In addition to emphasizing previously quoted content, mark could be used to mark search terms in a retrieved web page or similar content.


The <time> element is used to wrap a specific date, time, or period of time in a semantic label, making it easier to build applications that can parse the document and build timelines. Here is an example for the Web 2.0 Conference:
<div class="event">
 <a class="url" href="http://www.web2con.com/">http://www.web2con.com/</a>
  <span class="summary">Web 2.0 Conference</span>:
  <time class="dtstart" datetime="2007-10-05">October 5</time> -
  <time class="dtend" datetime="2007-10-20">19</time>,
  at the <span class="location">Argent Hotel, San Francisco, CA</span>


The <details> element is perhaps more useful than <time>. It actually resolves a fairly common challenge for HTML: placing inline, detailed content into a page that shows up only when a link is activated. Tooltips were one way of solving this problem, but because most tooltip mechanisms (@alt or @title attributes) didn't allow for inline markup, the content could only be unmarked text. The <details> element changes this by using a <legend> element to render the link content, which when activated via a click or rollover would then pop up the contained, marked up text:
<p>The conference was most notable for it's coverage of <details>
<legend>HTML 5</legend> The successor to HTML 4 that's intended  
to work with new web technologies such as <i>AJAX</i> and inline 
graphics.</details> as well as other new standards.</p>

When rendered, the phrase "HTML 5" in the text would be highlighted in some manner. Also, when the user rolled over the link, the detailed text would be displayed in a popup or similar type of inline display.


The <figure> element provides yet another DocBook-like feature. Images, as originally defined, were generally seen as standalone entities in HTML. However, in many cases, it may be advantageous to have a wrapper around images (especially for blog content) that can also showcase a caption and possibly a sub-leader. This is the role of the <figure> element. In addition to acting as a container, specific identification of <figure> elements makes it possible to put together a table of figures (just as <section> elements would support a table of contents). Additionally, figures do not need to hold illustrations (though its likely this will be the common use case). They can be used as something between a sidebar (which is usually fully self contained) and a section. The <legend> element serves to identify the caption for the figure.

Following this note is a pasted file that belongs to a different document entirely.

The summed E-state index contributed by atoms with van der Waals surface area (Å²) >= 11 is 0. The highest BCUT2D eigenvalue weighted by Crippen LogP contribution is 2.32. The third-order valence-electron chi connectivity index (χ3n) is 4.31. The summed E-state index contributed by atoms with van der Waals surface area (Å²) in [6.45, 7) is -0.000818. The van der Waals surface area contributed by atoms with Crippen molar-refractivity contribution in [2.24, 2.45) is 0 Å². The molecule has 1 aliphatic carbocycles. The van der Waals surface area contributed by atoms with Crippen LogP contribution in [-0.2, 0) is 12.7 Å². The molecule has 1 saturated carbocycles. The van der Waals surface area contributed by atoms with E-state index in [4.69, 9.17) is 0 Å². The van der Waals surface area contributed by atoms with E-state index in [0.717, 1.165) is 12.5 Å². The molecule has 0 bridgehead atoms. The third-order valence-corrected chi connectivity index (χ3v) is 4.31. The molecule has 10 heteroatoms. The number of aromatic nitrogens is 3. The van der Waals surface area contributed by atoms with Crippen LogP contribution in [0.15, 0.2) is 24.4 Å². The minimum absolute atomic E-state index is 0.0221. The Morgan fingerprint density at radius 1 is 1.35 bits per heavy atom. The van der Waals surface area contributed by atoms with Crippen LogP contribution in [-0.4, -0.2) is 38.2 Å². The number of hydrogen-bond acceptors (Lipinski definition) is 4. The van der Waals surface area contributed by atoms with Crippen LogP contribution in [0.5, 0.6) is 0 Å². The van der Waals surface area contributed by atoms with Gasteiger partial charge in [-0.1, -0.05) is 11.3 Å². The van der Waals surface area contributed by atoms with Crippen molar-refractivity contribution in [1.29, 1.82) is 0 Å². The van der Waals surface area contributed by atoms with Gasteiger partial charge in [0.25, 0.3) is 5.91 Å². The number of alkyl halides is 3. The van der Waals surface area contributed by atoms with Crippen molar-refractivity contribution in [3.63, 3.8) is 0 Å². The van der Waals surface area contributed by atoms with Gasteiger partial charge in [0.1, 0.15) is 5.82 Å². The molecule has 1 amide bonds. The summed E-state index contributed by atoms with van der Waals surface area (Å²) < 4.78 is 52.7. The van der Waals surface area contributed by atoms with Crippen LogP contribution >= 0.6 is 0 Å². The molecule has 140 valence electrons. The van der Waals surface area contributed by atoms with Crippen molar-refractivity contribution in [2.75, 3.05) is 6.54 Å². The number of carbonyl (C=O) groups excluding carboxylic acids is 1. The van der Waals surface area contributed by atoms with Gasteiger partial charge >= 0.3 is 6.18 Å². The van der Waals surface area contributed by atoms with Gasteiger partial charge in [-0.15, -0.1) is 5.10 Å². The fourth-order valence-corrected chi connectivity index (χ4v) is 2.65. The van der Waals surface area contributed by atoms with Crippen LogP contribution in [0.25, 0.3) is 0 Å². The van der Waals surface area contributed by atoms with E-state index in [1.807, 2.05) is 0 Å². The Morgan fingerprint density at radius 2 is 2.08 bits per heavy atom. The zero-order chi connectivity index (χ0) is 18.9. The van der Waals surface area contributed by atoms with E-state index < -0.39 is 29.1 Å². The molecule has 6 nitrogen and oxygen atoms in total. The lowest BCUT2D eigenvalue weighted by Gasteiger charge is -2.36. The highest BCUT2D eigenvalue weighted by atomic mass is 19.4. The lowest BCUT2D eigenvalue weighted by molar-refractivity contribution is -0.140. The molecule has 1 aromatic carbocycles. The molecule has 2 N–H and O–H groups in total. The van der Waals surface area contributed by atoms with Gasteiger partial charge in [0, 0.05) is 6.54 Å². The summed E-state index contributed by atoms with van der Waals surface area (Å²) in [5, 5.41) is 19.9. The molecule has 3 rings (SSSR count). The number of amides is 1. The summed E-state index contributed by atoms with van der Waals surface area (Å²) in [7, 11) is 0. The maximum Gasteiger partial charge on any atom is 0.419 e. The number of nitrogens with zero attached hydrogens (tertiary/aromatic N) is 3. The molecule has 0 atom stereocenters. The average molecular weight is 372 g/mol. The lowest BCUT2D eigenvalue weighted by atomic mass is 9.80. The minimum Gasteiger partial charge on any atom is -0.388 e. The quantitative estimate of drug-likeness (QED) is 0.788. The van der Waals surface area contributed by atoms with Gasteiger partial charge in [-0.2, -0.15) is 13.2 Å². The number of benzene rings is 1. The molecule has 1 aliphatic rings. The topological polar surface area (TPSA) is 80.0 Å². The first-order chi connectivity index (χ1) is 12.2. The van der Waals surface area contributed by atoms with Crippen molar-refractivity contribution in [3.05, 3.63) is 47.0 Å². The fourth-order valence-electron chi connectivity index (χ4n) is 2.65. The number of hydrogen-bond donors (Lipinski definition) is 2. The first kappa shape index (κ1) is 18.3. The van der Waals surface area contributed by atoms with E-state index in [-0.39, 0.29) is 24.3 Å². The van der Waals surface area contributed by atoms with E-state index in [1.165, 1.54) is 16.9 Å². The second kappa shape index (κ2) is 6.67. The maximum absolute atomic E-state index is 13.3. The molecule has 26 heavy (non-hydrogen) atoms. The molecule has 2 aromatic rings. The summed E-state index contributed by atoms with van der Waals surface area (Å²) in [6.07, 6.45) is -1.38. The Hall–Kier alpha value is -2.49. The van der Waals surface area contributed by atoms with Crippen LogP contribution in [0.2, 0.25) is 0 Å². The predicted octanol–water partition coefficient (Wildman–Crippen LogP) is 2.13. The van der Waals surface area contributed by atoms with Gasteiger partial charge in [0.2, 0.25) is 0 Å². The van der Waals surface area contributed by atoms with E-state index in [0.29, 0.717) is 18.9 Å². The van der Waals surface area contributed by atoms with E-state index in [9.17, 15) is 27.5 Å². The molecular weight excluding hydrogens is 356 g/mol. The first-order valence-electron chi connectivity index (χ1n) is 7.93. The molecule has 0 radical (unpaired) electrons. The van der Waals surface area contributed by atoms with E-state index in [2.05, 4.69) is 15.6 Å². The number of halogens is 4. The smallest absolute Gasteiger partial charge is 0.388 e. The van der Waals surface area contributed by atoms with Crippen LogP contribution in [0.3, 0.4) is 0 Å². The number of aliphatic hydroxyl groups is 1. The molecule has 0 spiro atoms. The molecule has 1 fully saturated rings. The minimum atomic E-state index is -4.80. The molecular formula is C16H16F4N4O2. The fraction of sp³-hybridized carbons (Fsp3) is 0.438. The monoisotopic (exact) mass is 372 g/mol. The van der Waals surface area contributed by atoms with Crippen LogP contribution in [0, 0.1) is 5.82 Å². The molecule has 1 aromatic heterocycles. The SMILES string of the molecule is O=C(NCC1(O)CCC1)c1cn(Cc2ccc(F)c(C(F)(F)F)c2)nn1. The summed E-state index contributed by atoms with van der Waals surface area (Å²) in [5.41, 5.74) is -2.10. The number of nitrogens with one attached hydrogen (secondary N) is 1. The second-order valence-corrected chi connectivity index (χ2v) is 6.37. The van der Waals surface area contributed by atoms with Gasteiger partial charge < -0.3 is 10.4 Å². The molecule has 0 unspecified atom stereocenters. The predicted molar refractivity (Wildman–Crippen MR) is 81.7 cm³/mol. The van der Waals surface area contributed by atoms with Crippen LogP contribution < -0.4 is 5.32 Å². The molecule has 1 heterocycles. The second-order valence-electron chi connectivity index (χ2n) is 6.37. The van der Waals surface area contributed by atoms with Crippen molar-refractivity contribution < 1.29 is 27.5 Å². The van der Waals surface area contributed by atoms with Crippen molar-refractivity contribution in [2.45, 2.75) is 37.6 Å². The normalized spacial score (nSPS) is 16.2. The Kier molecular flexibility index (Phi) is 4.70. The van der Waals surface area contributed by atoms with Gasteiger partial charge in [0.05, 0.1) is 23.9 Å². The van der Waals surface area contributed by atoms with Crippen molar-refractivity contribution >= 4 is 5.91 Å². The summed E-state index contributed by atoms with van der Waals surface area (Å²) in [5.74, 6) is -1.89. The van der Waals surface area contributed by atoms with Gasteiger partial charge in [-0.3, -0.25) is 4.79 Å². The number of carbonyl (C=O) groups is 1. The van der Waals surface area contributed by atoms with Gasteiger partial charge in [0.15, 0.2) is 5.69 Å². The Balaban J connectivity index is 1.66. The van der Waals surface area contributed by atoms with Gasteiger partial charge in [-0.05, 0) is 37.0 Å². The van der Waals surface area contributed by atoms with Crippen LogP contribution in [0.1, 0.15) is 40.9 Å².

<progress> and <meter>

The <progress> and <meter> elements are intended to indicate the status of a given operation or state. Both are forms components, though they serve fairly different roles. The <progress> element is used to indicate the state of completion of a given operation, such as the percentage completed of a download operation. As such, it would typically be implemented as a progress bar. The <meter> element, on the other hand, is used to show a number within a given range of numbers, such as a gauge or other indicator.

It's a little hard to tell from the specification whether these are input controls, though it would seem odd if they weren't. Thus, if you wanted to show a grade inline as a ranking, it might look something like:

<div class="score">Your score was 
<meter value="88" min="0" max="100" low="64" high="96" optimum="100">B+</meter>

How this would be represented is still up in the air, however. Obviously, deriving the real value of something like both <meter> and <progress> would require using them in conjunction with JavaScript, something I actually find a little disturbing. The shift towards JavaScript-centric elements doesn't necessarily bode well for the use of HTML 5 in a purely declarative sense, and also illustrates the continued resistance on the part of the HTML contingency towards XForms, which is friendlier to a declarative architecture.